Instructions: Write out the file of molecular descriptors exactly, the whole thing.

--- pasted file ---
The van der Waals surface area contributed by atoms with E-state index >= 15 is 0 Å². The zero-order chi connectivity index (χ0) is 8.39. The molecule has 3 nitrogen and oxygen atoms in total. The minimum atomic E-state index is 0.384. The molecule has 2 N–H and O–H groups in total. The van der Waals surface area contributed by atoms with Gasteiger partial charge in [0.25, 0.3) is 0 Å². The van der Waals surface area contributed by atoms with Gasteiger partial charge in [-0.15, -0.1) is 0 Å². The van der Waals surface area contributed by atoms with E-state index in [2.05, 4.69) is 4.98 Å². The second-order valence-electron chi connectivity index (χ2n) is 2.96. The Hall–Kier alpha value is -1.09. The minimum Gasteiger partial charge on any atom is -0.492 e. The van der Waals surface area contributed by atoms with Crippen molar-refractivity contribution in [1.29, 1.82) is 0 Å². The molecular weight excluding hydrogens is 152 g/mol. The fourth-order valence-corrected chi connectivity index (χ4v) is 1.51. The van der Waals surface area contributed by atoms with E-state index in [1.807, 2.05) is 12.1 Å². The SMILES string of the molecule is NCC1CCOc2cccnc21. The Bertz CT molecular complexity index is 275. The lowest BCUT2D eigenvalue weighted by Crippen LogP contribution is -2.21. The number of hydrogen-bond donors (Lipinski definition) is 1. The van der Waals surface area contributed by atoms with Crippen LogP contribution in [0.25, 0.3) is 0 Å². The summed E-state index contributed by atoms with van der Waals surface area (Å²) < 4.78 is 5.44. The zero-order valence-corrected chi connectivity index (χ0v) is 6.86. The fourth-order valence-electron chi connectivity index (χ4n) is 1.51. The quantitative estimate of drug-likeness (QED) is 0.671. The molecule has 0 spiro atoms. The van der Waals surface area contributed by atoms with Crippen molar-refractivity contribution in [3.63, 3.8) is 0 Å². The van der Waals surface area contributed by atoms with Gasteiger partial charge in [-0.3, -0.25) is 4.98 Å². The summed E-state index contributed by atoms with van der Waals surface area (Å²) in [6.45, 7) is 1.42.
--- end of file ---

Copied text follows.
The van der Waals surface area contributed by atoms with E-state index >= 15 is 0 Å². The zero-order chi connectivity index (χ0) is 8.39. The molecule has 3 nitrogen and oxygen atoms in total. The minimum atomic E-state index is 0.384. The molecule has 2 N–H and O–H groups in total. The van der Waals surface area contributed by atoms with Gasteiger partial charge in [0.25, 0.3) is 0 Å². The van der Waals surface area contributed by atoms with Gasteiger partial charge in [-0.15, -0.1) is 0 Å². The van der Waals surface area contributed by atoms with E-state index in [2.05, 4.69) is 4.98 Å². The second-order valence-electron chi connectivity index (χ2n) is 2.96. The Hall–Kier alpha value is -1.09. The minimum Gasteiger partial charge on any atom is -0.492 e. The van der Waals surface area contributed by atoms with Crippen molar-refractivity contribution in [1.29, 1.82) is 0 Å². The molecular weight excluding hydrogens is 152 g/mol. The fourth-order valence-corrected chi connectivity index (χ4v) is 1.51. The van der Waals surface area contributed by atoms with E-state index in [1.807, 2.05) is 12.1 Å². The SMILES string of the molecule is NCC1CCOc2cccnc21. The Bertz CT molecular complexity index is 275. The lowest BCUT2D eigenvalue weighted by Crippen LogP contribution is -2.21. The number of hydrogen-bond donors (Lipinski definition) is 1. The van der Waals surface area contributed by atoms with Crippen LogP contribution in [0.25, 0.3) is 0 Å². The summed E-state index contributed by atoms with van der Waals surface area (Å²) < 4.78 is 5.44. The zero-order valence-corrected chi connectivity index (χ0v) is 6.86. The fourth-order valence-electron chi connectivity index (χ4n) is 1.51. The quantitative estimate of drug-likeness (QED) is 0.671. The molecule has 0 spiro atoms. The van der Waals surface area contributed by atoms with Crippen molar-refractivity contribution in [3.63, 3.8) is 0 Å². The van der Waals surface area contributed by atoms with Gasteiger partial charge in [-0.3, -0.25) is 4.98 Å². The summed E-state index contributed by atoms with van der Waals surface area (Å²) in [6.45, 7) is 1.42.